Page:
Membership: 1848, 207; 1900, 532.
Source: Annals of the Free Church of Scotland, 1843-1900, ed. Rev. William Ewing, D.D., 2 vols. pub. 1914. Film #918572. More details may be given in the source including a list of ministers.
Deacon's Court Minutes 1845–1856
Note: Available at the National Archives of Scotland, Edinburgh, record CH3/1437.
Helensburgh Original Secession Church, later United Presbyterian and United Free.[edit | edit source]
A number of families connected with the Secession and Relief churches having come to reside in Helensburgh, while others of the same religious connections were in the habit of visiting the place during the summer months, there was a desire to have a place of worship of their own in Helensburgh. In 1843, the Town Hall was engaged as a place of worship and application was made to the United Secession Presbytery of Glasgow for supply of sermon, which was granted. At that time the members numbered between 50 and 60. As the membership grew and new facilities were needed, a church was built in 1845. A new, larger church was built in 1861.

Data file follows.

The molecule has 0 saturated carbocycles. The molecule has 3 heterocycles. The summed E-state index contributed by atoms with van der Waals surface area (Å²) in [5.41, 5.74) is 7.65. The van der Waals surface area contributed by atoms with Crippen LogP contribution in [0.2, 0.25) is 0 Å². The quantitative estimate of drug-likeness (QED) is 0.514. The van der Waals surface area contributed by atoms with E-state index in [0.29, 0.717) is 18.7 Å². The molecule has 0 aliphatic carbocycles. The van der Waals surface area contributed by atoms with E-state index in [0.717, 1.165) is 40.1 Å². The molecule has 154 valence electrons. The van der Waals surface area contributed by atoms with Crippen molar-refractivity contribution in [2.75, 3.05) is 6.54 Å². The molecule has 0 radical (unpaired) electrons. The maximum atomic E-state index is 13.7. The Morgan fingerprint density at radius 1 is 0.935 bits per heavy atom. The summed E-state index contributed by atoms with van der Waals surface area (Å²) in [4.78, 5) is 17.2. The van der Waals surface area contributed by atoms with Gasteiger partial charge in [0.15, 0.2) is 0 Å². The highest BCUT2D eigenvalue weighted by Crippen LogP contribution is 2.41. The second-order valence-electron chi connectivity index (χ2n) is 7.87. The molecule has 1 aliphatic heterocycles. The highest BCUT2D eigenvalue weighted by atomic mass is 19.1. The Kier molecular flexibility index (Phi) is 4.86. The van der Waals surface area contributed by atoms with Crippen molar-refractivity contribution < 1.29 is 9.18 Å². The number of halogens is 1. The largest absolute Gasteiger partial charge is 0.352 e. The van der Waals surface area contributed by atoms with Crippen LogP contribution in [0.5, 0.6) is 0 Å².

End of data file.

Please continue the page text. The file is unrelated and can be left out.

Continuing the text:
Source: Annals and Statistics of the United Presbyterian Church, by Rev. William MacKelvie, D.D., pub. 1873. Film #477618. More details may be given in the source including a list of ministers.
Minutes of Committee of Management 1843–1881
Note: Available at the National Archives of Scotland, Edinburgh, record CH2/827.
Shandon, Rhu, Free Church, later United.Free and, Church of Scotland[edit | edit source]
Immediately after the Disruption, services were provided on the Gareloch and a congregation was formed. The church was built at Shandon in 1844 and a school in 1845. Until the erection of the charge at Garelochhead, the whole district from Roy to Garelochhead was under the Shandon minister. The church was enlarged and renovated in 1884.
Membership: 1848, 104; 1900, 139.